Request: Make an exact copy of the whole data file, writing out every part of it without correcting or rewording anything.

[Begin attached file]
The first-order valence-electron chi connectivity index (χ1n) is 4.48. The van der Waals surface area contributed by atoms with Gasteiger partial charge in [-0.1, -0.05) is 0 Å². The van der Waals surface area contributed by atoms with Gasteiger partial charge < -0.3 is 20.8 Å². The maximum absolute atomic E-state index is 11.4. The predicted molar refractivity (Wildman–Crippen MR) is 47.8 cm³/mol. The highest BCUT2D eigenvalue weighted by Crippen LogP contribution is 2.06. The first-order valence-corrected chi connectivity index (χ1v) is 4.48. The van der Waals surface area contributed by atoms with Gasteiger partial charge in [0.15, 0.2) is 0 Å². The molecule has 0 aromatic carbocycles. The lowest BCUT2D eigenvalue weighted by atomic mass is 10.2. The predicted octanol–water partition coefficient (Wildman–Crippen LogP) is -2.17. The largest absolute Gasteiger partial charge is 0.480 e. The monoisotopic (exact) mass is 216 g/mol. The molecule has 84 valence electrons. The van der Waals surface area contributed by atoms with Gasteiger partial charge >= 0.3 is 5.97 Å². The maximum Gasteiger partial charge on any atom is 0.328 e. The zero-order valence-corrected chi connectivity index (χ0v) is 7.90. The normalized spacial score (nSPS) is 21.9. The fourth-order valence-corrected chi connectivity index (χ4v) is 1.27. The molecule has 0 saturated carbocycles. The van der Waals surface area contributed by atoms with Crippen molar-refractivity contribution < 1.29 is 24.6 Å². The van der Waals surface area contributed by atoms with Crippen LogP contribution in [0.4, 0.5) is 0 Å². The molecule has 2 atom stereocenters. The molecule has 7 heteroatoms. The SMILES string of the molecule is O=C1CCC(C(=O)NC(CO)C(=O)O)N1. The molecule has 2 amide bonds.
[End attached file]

The first-order valence-electron chi connectivity index (χ1n) is 4.48. The van der Waals surface area contributed by atoms with Gasteiger partial charge in [-0.1, -0.05) is 0 Å². The van der Waals surface area contributed by atoms with Gasteiger partial charge < -0.3 is 20.8 Å². The maximum absolute atomic E-state index is 11.4. The predicted molar refractivity (Wildman–Crippen MR) is 47.8 cm³/mol. The highest BCUT2D eigenvalue weighted by Crippen LogP contribution is 2.06. The first-order valence-corrected chi connectivity index (χ1v) is 4.48. The van der Waals surface area contributed by atoms with Gasteiger partial charge in [0.15, 0.2) is 0 Å². The molecule has 0 aromatic carbocycles. The lowest BCUT2D eigenvalue weighted by atomic mass is 10.2. The predicted octanol–water partition coefficient (Wildman–Crippen LogP) is -2.17. The largest absolute Gasteiger partial charge is 0.480 e. The monoisotopic (exact) mass is 216 g/mol. The molecule has 84 valence electrons. The van der Waals surface area contributed by atoms with Gasteiger partial charge >= 0.3 is 5.97 Å². The maximum Gasteiger partial charge on any atom is 0.328 e. The zero-order valence-corrected chi connectivity index (χ0v) is 7.90. The normalized spacial score (nSPS) is 21.9. The fourth-order valence-corrected chi connectivity index (χ4v) is 1.27. The molecule has 0 saturated carbocycles. The van der Waals surface area contributed by atoms with Crippen molar-refractivity contribution < 1.29 is 24.6 Å². The van der Waals surface area contributed by atoms with Crippen LogP contribution in [0.4, 0.5) is 0 Å². The molecule has 2 atom stereocenters. The molecule has 7 heteroatoms. The SMILES string of the molecule is O=C1CCC(C(=O)NC(CO)C(=O)O)N1. The molecule has 2 amide bonds.